Dane Mizutani / St. Paul Pioneer Press
ST. PAUL — Every so often the thought still pops into Jason Zucker’s head: What if he had chosen a different floor? In those moments, the memories come rushing back for Zucker, who can still recall some of the most specific details from that day. He walked in the entrance of the University of Minnesota Masonic Children’s Hospital with teammate Jared Spurgeon, turned right in the lobby, and approached the elevator, completely unaware that his life was about to change.
ST. PAUL -- There’s a lot the Minnesota Wild can learn from the Stanley Cup champion St. Louis Blues, especially considering the two franchises aren’t much different in the grand scheme of things. While the Wild look like a team that has no business being mentioned as a Stanley Cup contender next season, neither did the Blues this time last year. After six consecutive playoff appearances for St. Louis, a disappointing season then had the Blues watching the NHL playoffs from home last season as the Washington Capitals went on to hoist the Stanley Cup.
EAGAN, Minn. — No matter what Chad Beebe did for the Vikings last season, comparisons to his father, former NFL receiver Don Beebe, followed him every step of the way. And that made sense. It seemed like the only way to rationalize how an undersized 5-foot-10, 180-pound slot receiver out of Northern Illinois could ever succeed at the next level. Essentially, if Don Beebe could play nearly a decade in the NFL despite lack of size, then Chad Beebe at least had a chance, right?
EAGAN, Minn. -- While the Vikings have spent most of the spring adjusting to a new offense, veteran coach Gary Kubiak has been on the sidelines doing some adjusting of his own. After stepping away from the game a few years ago to focus on continuing health issues, Kubiak finally felt ready to get back in the game, and the Vikings provided that platform earlier this year, hiring him to serve as a right-hand man of sorts to head coach Mike Zimmer, as well as an offensive adviser to new offensive coordinator Kevin Stefanski.
EAGAN, Minn. -- Stefon Diggs was present for the start of the Vikings’ mandatory minicamp Tuesday, June 11, at TCO Performance Center in Eagan after parachuting in and out of the team facility last month during organized team activities. Although the practices Diggs missed were voluntary by definition, his repeated absences were a little disconcerting, especially considering the Vikings are in the midst of installing a new scheme under offensive coordinator Kevin Stefanski.
MINNEAPOLIS -- As the Minnesota Lynx wrapped up Monday’s practice at Mayo Clinic Square, rookie Jessica Shepard was in the middle of the team huddle, leaning on a pair of crutches. If that was any indication, Shepard is still very much a part of the team. She’s just going to have to get used to a different role after tearing the anterior cruciate ligament in her right knee in Saturday’s loss to the Los Angeles Sparks at Target Center.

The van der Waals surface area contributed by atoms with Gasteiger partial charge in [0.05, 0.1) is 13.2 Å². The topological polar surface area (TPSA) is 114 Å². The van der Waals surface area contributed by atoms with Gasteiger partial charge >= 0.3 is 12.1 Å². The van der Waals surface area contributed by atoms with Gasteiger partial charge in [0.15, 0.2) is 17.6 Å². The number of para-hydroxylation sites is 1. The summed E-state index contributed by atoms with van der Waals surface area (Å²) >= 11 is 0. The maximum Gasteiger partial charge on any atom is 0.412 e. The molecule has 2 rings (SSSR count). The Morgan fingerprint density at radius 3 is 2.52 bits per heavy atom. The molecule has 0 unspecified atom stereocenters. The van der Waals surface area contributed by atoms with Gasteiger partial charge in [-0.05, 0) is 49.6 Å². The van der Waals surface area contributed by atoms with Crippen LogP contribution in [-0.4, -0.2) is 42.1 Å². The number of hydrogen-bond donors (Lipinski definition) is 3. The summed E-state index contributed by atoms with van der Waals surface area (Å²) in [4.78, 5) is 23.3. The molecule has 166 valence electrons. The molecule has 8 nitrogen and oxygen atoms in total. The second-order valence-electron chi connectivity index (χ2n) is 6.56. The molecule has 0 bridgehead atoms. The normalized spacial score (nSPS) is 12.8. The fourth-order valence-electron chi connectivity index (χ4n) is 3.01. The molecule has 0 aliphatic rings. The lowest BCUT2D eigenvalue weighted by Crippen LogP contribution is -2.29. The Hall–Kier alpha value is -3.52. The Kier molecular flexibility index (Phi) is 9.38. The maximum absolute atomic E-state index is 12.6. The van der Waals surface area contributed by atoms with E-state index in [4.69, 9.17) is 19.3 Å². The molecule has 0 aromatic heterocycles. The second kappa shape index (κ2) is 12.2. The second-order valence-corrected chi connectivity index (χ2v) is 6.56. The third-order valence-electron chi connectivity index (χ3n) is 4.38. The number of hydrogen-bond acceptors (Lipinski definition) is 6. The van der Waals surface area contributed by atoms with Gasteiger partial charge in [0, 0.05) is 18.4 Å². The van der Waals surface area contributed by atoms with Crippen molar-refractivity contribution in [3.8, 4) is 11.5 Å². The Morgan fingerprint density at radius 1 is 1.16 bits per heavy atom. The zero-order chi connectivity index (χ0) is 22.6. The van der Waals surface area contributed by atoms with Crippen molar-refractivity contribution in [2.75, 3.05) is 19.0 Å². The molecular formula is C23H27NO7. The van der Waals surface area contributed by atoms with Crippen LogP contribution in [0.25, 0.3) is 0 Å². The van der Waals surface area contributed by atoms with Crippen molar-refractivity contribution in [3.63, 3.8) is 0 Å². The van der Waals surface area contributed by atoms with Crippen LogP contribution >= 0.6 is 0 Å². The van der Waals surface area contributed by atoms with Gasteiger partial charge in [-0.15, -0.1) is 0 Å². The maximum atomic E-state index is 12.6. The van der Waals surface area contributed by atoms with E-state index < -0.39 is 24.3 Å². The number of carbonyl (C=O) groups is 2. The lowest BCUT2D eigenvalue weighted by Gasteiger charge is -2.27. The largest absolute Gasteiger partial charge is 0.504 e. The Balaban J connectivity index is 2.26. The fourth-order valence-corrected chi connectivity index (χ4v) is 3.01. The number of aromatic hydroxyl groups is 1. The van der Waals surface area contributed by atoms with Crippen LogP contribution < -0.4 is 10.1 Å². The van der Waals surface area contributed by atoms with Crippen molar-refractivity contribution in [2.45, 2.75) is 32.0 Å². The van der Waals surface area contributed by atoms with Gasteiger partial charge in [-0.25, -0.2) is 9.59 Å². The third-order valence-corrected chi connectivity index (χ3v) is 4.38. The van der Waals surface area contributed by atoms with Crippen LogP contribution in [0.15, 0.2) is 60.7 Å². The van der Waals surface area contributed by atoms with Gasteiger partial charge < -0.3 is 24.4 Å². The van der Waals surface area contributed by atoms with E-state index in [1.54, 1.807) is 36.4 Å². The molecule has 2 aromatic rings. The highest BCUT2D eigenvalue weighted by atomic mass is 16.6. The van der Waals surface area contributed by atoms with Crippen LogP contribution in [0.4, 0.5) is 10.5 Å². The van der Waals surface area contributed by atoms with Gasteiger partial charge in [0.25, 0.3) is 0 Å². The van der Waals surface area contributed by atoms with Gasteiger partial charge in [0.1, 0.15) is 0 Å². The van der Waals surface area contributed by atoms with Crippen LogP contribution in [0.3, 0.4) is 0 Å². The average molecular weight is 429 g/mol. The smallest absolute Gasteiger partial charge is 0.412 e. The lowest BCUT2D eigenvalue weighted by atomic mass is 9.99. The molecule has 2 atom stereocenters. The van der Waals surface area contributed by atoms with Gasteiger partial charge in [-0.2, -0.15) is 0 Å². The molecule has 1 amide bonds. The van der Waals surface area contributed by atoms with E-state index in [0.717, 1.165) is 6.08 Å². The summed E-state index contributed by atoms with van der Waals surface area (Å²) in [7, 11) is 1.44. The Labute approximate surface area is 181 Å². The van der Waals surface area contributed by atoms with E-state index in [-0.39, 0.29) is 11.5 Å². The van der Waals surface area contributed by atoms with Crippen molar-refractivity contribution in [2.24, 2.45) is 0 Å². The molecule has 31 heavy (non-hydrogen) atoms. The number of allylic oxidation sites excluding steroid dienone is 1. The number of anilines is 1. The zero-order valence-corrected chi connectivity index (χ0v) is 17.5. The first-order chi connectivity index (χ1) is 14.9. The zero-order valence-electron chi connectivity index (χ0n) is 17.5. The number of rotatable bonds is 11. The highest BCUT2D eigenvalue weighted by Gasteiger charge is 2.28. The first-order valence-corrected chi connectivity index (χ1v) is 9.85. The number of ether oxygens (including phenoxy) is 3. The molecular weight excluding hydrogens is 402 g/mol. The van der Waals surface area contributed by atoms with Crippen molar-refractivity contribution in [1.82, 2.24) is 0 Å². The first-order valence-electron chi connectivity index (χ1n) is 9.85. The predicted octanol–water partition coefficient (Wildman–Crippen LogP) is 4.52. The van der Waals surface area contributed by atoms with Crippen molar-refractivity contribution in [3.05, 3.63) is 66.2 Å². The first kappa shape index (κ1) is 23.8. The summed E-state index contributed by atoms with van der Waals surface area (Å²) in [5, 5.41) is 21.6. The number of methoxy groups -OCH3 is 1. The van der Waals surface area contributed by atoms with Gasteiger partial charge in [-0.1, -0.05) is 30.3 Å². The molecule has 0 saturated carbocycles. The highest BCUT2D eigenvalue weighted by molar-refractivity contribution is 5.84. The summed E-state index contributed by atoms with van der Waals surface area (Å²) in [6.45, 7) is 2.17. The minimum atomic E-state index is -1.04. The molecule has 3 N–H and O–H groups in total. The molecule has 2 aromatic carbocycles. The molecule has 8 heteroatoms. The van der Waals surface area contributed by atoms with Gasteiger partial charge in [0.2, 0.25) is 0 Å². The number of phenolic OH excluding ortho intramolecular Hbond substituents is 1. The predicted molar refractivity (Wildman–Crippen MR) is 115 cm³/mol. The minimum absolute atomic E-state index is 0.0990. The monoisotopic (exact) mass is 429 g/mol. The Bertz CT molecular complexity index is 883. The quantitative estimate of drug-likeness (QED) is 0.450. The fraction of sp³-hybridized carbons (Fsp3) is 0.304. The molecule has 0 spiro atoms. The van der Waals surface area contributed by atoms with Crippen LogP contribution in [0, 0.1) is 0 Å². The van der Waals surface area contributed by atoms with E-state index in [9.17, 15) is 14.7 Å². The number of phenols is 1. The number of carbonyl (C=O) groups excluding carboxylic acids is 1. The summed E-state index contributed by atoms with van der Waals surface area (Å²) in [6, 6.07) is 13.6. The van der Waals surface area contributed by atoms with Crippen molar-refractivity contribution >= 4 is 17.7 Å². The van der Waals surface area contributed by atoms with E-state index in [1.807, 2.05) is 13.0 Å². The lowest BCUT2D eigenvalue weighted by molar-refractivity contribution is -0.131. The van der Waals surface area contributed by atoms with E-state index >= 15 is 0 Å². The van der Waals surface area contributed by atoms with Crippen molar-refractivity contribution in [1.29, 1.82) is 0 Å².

EAGAN, Minn. — Playing football growing up in Hawaii, Hercules Mata’afa had to play every position, just like everybody else. “It’s all backyard football out there,” said Mata’afa, from Lahaina, a smallish town on the island of Maui. “All the boys lived close to each other, so we would get a football and go to the park and play for hours.” Playing every position, Mata’afa learned how to adapt, something that has served him well in the decade-plus since then as he tries to chase down his childhood dream.
OKLAHOMA CITY — No matter what happened over the weekend, win or lose, the Gophers softball team could rest its laurels on the fact that it already made history by reaching the College World Series for the first time. Everything seemingly meaningless milestone — from the first pitch by junior ace Amber Fiser, to the first hit by junior second baseman MaKenna Partain, to the first run by senior outfielder Maddie Houlihan — was actually another step into uncharted territory for a program very much on the rise.
OKLAHOMA CITY — If the opening-round game of the Women’s College World Series was about the Gophers softball team trying to slay the dragon, then Saturday’s elimination game is about defeating its Kryptonite once and for all. With the Gophers in a do-or-die scenario following Thursday’s 7-2 loss to UCLA in their WCWS debut, it’s almost fitting that they now have to beat Washington to keep their dreams alive. After all, this is the team that has eliminated the Gophers from the NCAA tournament twice in the past three years. That fact isn’t lost on anybody heading into the 11 a.m.
OKLAHOMA CITY — It’s fitting that the new kids on the block at this year’s Women’s College World Series had to battle the biggest bully of them all in their debut. And while the Gophers softball team appeared overwhelmed at times during Thursday’s opening-round game against 12-time national champion UCLA, they made a game of it down the stretch before losing 7-2 at USA Softball Hall of Fame Stadium. “It’s our first time in program history,” coach Jamie Trachsel said before the game. “Why not try to slay the ultimate dragon?”